Many world explorers have honored Bangkok with the title of ‘Best City in the World for Delicious Street Food’, and we here at BUCKiTDREAM are not going to argue with them. Bangkok street food is deservedly world famous. It is flavorsome, exotic, inventive, diverse, and available on practically every street, corner and stoops in the city! Locals and visitors alike gobble street food all day and night – it is a mainstay of Thai culture.
We describe it as “(Not Necessarily So) Nutritious” in the title because some of these dishes are a little light on vegetables, and heavy on sugar. However, you can also find nutritious street food options in Bangkok, cooked fresh before your very eyes, if that’s what you desire.
If you want to eat deliciously and healthily for cheap (most meals cost about $1) in Bangkok you certainly can, although if you want to eat scrumptiously and (not so) nutritious food, that is also always an option. Our list contains nutritious and (not necessarily so) nutritious options.
Anyways, enough with the preamble. Crack open an ice-cold bottle of Singha folks, and enjoy our mouth-watering BUCKiTDREAM list of 9 delicious and (not necessarily so) nutritious street foods of Bangkok. Yummy!
Pad Thai (Stir Fried Rice Noodle) Arguably the most iconic Thai street food of them all, pad thai is a dish that is synonymous with its country of origin. If a person has heard of only one Thai dish, it will probably be pad thai! This tasty meal of rice noodles stir-fried with egg, tofu, fish sauce, tamarind pulp, garlic, dried shrimp, chilies and a little bit of palm sugar, is usually completed with lime juice, chopped peanuts and some type of meat, and is a favorite of locals who want to eat on-the-go.
Khao Mun Gai (Chicken Rice) Another staple of Thai street food, and very popular in Bangkok; ‘chicken rice’ is exactly what it sounds like – boiled chicken meat served atop sticky rice with a dash of chili sauce and a few tasty cubes of congealed chicken blood on the side. This simple and lovely dinner is always served with a bowl of chicken stock soup. It goes down a treat with a glass of iced water sitting on a plastic chair in the shade on the side of a busy Bangkok road!
Som Tam (Papaya Salad) In Thailand, the spiciest dishes are often cold salads – the chilies lurking within are often hot, hot, hot. Papaya salad is fresh, crunchy, clean, salty, slightly fishy, and often, darned spicy!
Khao Pad (Thai Fried Rice) This dish is a simple and lovely savory mishmash of jasmine rice, egg, onions, garlic, and tomato, finished off with some type of meat (usually shrimp, chicken or pork) and seasoned with salt, sugar, chili and fish sauce. Khao pad goes perfectly with the smell of diesel exhaust fumes that hang in the Bangkok air! A classic taste of Bangkok. Yum!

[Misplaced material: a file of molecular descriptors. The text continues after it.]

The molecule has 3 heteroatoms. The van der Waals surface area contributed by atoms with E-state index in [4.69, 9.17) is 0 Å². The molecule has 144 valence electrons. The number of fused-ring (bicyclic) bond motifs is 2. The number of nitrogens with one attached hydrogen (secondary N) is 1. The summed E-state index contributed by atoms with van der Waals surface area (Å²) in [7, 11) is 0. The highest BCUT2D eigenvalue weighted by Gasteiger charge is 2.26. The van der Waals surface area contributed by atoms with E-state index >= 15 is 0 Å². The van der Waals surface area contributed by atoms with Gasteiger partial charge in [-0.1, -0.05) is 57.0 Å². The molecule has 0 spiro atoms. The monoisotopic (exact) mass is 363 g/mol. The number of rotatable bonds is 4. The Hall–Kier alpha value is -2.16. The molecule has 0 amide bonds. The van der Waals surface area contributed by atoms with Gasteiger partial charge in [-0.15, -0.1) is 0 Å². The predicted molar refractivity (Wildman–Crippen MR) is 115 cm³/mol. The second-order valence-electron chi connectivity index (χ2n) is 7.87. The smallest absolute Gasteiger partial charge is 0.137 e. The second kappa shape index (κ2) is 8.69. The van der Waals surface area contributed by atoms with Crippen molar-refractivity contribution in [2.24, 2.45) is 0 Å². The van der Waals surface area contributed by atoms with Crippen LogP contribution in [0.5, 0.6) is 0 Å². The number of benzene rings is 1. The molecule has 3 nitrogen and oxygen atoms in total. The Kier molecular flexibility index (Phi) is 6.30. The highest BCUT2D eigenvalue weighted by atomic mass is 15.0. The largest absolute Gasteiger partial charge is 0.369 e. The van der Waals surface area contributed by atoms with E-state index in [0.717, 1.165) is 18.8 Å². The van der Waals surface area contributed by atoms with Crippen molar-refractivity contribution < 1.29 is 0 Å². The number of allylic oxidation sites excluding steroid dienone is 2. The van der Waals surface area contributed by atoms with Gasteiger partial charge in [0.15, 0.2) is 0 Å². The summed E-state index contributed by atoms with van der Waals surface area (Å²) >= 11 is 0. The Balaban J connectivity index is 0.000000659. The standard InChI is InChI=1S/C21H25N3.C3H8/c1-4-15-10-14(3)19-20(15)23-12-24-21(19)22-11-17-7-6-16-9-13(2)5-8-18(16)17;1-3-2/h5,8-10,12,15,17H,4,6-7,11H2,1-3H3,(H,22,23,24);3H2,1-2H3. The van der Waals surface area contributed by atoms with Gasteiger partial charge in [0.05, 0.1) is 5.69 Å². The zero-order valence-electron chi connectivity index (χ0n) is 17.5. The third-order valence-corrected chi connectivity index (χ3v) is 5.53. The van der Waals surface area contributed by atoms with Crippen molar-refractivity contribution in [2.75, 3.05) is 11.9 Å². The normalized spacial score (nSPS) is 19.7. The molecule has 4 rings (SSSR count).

Pad Kra Pao Moo (Pork and Basil) This dish comes in ‘spicy’ or ‘not so spicy’ versions. It’s a hearty mix of minced pork and fresh basil, and depending on where you get it, it may have some red hot chilies thrown in for good measure. It’s a lottery! Excellent with sticky rice.
Sai Krok Isan (Sour Isan Sausage) This fermented pork and rice sausage originated in northern Thailand and usually comes impaled on a stick. You can see rows of them cooking on little grill-carts on street corners all over Bangkok. They are delicious, but one wonders how the people tending to the hot grills manage to stand the intense, baking heat wafting from the grill beneath face and the sun above head!
Khao Soi (Crispy Noodle Coconut Curry Soup) If a ‘hearty coconut curry soup ladened with chicken meat and packed with noodles that are soft below the liquid mark and crunchy above it’ is what you’re looking for, look no further than khao soi! This scrumptious dish hails from the north, in and around the city of Chiang Mai, but it is also available on the streets of Bangkok. The crunchy texture of the noodles jutting out from the thick, hot broth makes this dish very unique indeed.
Prepared Local Fruit Freshly sliced local fruits such as mango, pineapple, and guava are served on streets all over the city from small refrigerated carts. The fruit is served in little plastic bags with a wooden toothpick for skewering it on. In Thailand, the fruit is often generously sprinkled with sugar and often a pinch of salt. This is not necessarily ideal, and many people prefer to ask for their fruit without sugar. We’ll leave that choice up to you.
Coconut Juice in a Meat Cup This is quite rare, but if you can find it, you have to try it! Skilled vendors take a whole raw coconut and hack away the outer shell, leaving only the bright, white meat. They stick a straw in the top and serve it to you in a small, clear plastic bag. You drink the juice and then eat the meat-cup. Awesome (and highly Instagrammable)!
OK, so our bellies are rumbling vociferously now…. we hope yours are, too! Whether you are chowing down on a papaya salad with a surprisingly (eye-watering) fiery kick, slurping and crunching down an aromatic and hearty khao soi, or even devouring the delicious ‘cup’ that your fresh coconut juice came in, don’t be stingy with your Bangkok street food experiences…… share the hell out of them on Twitter, Instagram and Facebook -people